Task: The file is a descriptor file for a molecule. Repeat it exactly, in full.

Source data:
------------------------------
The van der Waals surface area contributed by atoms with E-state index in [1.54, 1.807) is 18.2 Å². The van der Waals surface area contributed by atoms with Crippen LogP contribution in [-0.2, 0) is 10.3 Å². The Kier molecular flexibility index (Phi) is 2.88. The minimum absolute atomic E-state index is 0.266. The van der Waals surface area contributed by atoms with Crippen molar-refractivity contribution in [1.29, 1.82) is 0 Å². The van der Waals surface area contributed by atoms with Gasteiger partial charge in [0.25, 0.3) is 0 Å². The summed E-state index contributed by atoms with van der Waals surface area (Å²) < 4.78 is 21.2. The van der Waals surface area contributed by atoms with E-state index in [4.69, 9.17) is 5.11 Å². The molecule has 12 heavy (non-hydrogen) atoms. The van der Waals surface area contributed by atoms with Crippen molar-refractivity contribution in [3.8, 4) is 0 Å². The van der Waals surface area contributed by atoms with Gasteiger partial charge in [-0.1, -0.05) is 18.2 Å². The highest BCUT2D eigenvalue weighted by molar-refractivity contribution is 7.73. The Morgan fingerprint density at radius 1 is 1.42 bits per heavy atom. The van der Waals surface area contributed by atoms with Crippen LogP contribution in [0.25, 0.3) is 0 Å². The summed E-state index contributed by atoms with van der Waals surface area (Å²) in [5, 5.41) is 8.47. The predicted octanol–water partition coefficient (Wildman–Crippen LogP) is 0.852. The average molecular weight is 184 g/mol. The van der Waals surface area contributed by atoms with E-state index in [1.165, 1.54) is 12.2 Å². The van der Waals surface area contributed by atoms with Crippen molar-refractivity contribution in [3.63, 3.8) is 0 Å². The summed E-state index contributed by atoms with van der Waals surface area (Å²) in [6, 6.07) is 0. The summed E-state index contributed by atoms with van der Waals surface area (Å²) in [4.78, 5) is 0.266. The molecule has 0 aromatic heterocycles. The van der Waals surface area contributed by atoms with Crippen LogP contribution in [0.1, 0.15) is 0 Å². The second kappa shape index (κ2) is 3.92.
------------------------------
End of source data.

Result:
The van der Waals surface area contributed by atoms with E-state index in [1.54, 1.807) is 18.2 Å². The van der Waals surface area contributed by atoms with Crippen LogP contribution in [-0.2, 0) is 10.3 Å². The Kier molecular flexibility index (Phi) is 2.88. The minimum absolute atomic E-state index is 0.266. The van der Waals surface area contributed by atoms with Crippen molar-refractivity contribution in [1.29, 1.82) is 0 Å². The van der Waals surface area contributed by atoms with Gasteiger partial charge in [0.25, 0.3) is 0 Å². The summed E-state index contributed by atoms with van der Waals surface area (Å²) < 4.78 is 21.2. The van der Waals surface area contributed by atoms with E-state index in [4.69, 9.17) is 5.11 Å². The molecule has 12 heavy (non-hydrogen) atoms. The van der Waals surface area contributed by atoms with Crippen molar-refractivity contribution in [3.8, 4) is 0 Å². The van der Waals surface area contributed by atoms with Gasteiger partial charge in [-0.1, -0.05) is 18.2 Å². The highest BCUT2D eigenvalue weighted by molar-refractivity contribution is 7.73. The Morgan fingerprint density at radius 1 is 1.42 bits per heavy atom. The van der Waals surface area contributed by atoms with Crippen LogP contribution in [0.25, 0.3) is 0 Å². The summed E-state index contributed by atoms with van der Waals surface area (Å²) in [5, 5.41) is 8.47. The predicted octanol–water partition coefficient (Wildman–Crippen LogP) is 0.852. The average molecular weight is 184 g/mol. The van der Waals surface area contributed by atoms with E-state index in [1.165, 1.54) is 12.2 Å². The van der Waals surface area contributed by atoms with Crippen molar-refractivity contribution in [3.63, 3.8) is 0 Å². The summed E-state index contributed by atoms with van der Waals surface area (Å²) in [6, 6.07) is 0. The summed E-state index contributed by atoms with van der Waals surface area (Å²) in [4.78, 5) is 0.266. The molecule has 0 aromatic heterocycles. The van der Waals surface area contributed by atoms with Crippen LogP contribution in [0.1, 0.15) is 0 Å². The second kappa shape index (κ2) is 3.92.